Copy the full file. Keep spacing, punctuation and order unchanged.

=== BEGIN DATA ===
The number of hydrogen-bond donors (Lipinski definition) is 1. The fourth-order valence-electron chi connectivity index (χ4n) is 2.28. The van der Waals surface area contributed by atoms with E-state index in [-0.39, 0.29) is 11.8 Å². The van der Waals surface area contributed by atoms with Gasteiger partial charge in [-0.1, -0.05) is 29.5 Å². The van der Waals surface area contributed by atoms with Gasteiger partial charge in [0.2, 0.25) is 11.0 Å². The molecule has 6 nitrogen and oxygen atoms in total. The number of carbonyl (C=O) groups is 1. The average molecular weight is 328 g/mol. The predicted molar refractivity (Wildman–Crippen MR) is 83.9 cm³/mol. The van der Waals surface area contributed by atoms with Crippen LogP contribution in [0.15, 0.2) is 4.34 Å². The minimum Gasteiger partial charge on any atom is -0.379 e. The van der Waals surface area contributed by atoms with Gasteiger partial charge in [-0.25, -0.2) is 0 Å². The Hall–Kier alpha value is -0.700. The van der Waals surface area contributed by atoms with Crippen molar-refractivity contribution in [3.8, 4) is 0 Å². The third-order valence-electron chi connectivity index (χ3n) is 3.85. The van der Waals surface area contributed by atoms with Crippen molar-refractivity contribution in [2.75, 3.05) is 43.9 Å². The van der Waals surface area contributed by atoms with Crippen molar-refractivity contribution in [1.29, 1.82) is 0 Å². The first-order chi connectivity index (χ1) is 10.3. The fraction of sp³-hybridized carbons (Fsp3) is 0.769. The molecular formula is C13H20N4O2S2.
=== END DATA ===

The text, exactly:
The number of hydrogen-bond donors (Lipinski definition) is 1. The fourth-order valence-electron chi connectivity index (χ4n) is 2.28. The van der Waals surface area contributed by atoms with E-state index in [-0.39, 0.29) is 11.8 Å². The van der Waals surface area contributed by atoms with Gasteiger partial charge in [-0.1, -0.05) is 29.5 Å². The van der Waals surface area contributed by atoms with Gasteiger partial charge in [0.2, 0.25) is 11.0 Å². The molecule has 6 nitrogen and oxygen atoms in total. The number of carbonyl (C=O) groups is 1. The average molecular weight is 328 g/mol. The predicted molar refractivity (Wildman–Crippen MR) is 83.9 cm³/mol. The van der Waals surface area contributed by atoms with Crippen LogP contribution in [0.15, 0.2) is 4.34 Å². The minimum Gasteiger partial charge on any atom is -0.379 e. The van der Waals surface area contributed by atoms with Gasteiger partial charge in [-0.25, -0.2) is 0 Å². The Hall–Kier alpha value is -0.700. The van der Waals surface area contributed by atoms with Crippen molar-refractivity contribution in [3.8, 4) is 0 Å². The third-order valence-electron chi connectivity index (χ3n) is 3.85. The van der Waals surface area contributed by atoms with Crippen molar-refractivity contribution in [2.75, 3.05) is 43.9 Å². The van der Waals surface area contributed by atoms with Crippen molar-refractivity contribution in [1.29, 1.82) is 0 Å². The first-order chi connectivity index (χ1) is 10.3. The fraction of sp³-hybridized carbons (Fsp3) is 0.769. The molecular formula is C13H20N4O2S2.